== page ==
Launched in 1989, the California Immigrant Workers Association (CIWA) supported a number of break-through union campaigns with immigrant workers. David Sickler, regional director for the AFL-CIO, conceived of CIWA as a way to funnel support for the many organizing drives that developed in the wake of the Immigration Reform and Control Act. CIWA staff provided legal and organizing aid to immigrant workers and connected them with unions, and advised unions on organizing best practices. However, in the spring of 1994 national leaders of the AFL-CIO decided to stop funding the program. In this memo, Sickler and CIWA staffer Jose De Paz appeal to southern California union leaders to help fund CIWA. The demise of CIWA came just months before immigrant rights groups and unions scrambled to fight the anti-immigrant Proposition 187 in the November 1994 election. View the document.
From the UNITE HERE Local 11 Records, Box 17 Folder 6, UCLA Library Department of Special Collections.
In the summer of 1992, immigrant construction workers across southern California launched a militant strike that surprised both their employers and the Anglo leaders of trade unions. Aided by the California Immigrant Workers Association (CIWA), the drywallers' strike succeeded in improving working conditions in residential construction across the region. This account is from CIWA organizer Jose De Paz. CIWA operated from 1989-1994 as an associate membership organization of the AFL-CIO.
Three main ingredients account for the success of the drywallers strike. First, the determination of the strikers. They were not doing “strike duty”. They embraced their cause 24 hours a day and everything else became secondary to the strike. Additionally, the strikers were aware that they were being oppressed not only as workers but also as Mexicans, which made their bond twice as strong. This came particularly handy when entire families were evicted from their homes for non-payment of rent and had to move in with one or more families in a single dwelling.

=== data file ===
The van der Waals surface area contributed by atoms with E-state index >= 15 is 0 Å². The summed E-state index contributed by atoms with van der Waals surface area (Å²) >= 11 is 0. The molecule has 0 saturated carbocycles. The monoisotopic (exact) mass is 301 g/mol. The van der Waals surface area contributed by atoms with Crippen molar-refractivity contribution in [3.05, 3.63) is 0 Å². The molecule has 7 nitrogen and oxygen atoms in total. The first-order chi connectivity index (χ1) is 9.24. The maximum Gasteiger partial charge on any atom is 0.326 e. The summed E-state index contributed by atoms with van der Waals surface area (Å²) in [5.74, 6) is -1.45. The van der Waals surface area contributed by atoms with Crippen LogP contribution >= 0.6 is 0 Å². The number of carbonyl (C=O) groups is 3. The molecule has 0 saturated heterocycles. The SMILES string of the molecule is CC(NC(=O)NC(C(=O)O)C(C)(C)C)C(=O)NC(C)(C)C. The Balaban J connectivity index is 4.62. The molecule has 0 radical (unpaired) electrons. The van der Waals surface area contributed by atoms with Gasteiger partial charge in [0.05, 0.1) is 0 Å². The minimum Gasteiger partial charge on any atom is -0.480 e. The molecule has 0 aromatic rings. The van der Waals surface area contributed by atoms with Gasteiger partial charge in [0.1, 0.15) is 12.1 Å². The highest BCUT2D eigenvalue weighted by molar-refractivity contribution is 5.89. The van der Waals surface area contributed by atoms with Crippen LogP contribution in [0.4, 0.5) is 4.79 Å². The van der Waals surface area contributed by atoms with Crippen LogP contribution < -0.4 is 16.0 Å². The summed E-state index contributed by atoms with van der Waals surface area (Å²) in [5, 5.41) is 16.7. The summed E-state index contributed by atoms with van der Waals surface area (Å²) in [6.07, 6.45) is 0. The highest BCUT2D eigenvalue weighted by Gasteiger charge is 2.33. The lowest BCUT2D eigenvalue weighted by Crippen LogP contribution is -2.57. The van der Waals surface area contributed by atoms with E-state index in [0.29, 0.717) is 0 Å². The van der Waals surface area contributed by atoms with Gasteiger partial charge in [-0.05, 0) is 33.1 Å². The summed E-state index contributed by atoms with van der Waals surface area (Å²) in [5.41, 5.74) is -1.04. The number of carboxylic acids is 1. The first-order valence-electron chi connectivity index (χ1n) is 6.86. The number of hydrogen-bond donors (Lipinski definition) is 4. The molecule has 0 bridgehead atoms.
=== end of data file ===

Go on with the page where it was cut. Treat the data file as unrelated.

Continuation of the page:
Second, organized labor’s considerable contribution to the independent drywall strike fund. In addition to individuals and community organizations, more than 21 AFL-CIO affiliated unions and six Central Labor Councils in California made significant donations to the fund.
Third, CIWA’s unique participation. Besides coordinating legal and immigration defense, CIWA served as a communication bridge between the strikers and police agencies. CIWA also functioned as the strikers’ spokesperson with the media (particularly the Spanish-language media) and as the coordinator of support from Latino community and labor organizations. CIWA’s unique com bination of skills and its dual credentials in the labor and Latino communities enabled it to convert the drywallers’ struggle from a localized labor dispute into a Latino workers movement.
Marchers carry signs and banners from a variety of Los Angeles community organizations and unions, including one from Local 399 reading “No Hay Paz sin Justicia Social” (No Peace without Social Justice). A handwritten note on the back of the photograph appears to read “J for J Rent Protest 5/92” suggesting a connection to the civil unrest of April 29-May 4, 1992.
Following the Immigration Reform and Control Act of 1986, Los Angeles unions became more involved in recruiting immigrant workers. An article in the L.A. County Federation of Labor Newsletter profiles the Labor Immigrant Assistance Project (LIAP) and the California Immigrant Workers Association (CIWA), both efforts by the labor movement to reach out to new immigrants. From The Federation News, January/February 1989, pp. 4-5.